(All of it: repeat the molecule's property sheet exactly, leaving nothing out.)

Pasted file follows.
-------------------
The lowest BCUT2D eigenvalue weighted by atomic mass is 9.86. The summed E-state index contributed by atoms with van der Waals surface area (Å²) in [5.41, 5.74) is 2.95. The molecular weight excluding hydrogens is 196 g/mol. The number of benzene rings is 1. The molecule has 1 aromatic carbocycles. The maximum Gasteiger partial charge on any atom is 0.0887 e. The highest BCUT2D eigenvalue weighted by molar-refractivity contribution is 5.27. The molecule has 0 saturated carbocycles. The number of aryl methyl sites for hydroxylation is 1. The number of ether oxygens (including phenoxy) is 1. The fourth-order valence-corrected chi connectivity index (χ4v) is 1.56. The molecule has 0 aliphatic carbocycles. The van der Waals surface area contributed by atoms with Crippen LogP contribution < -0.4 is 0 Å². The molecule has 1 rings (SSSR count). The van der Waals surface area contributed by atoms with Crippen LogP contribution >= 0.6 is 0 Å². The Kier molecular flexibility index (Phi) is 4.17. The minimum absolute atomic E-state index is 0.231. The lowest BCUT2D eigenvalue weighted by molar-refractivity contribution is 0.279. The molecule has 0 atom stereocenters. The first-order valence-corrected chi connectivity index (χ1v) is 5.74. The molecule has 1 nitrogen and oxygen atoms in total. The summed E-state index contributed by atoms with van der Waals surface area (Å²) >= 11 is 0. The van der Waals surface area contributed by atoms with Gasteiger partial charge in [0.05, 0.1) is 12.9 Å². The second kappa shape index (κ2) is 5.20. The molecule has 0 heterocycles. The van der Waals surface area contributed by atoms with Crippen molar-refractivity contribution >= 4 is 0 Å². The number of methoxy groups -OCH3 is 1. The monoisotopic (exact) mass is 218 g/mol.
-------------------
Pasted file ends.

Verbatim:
The lowest BCUT2D eigenvalue weighted by atomic mass is 9.86. The summed E-state index contributed by atoms with van der Waals surface area (Å²) in [5.41, 5.74) is 2.95. The molecular weight excluding hydrogens is 196 g/mol. The number of benzene rings is 1. The molecule has 1 aromatic carbocycles. The maximum Gasteiger partial charge on any atom is 0.0887 e. The highest BCUT2D eigenvalue weighted by molar-refractivity contribution is 5.27. The molecule has 0 saturated carbocycles. The number of aryl methyl sites for hydroxylation is 1. The number of ether oxygens (including phenoxy) is 1. The fourth-order valence-corrected chi connectivity index (χ4v) is 1.56. The molecule has 0 aliphatic carbocycles. The van der Waals surface area contributed by atoms with Crippen LogP contribution < -0.4 is 0 Å². The molecule has 1 rings (SSSR count). The van der Waals surface area contributed by atoms with Crippen LogP contribution >= 0.6 is 0 Å². The Kier molecular flexibility index (Phi) is 4.17. The minimum absolute atomic E-state index is 0.231. The lowest BCUT2D eigenvalue weighted by molar-refractivity contribution is 0.279. The molecule has 0 atom stereocenters. The first-order valence-corrected chi connectivity index (χ1v) is 5.74. The molecule has 1 nitrogen and oxygen atoms in total. The summed E-state index contributed by atoms with van der Waals surface area (Å²) >= 11 is 0. The van der Waals surface area contributed by atoms with Gasteiger partial charge in [0.05, 0.1) is 12.9 Å². The second kappa shape index (κ2) is 5.20. The molecule has 0 heterocycles. The van der Waals surface area contributed by atoms with Crippen molar-refractivity contribution >= 4 is 0 Å². The number of methoxy groups -OCH3 is 1. The monoisotopic (exact) mass is 218 g/mol.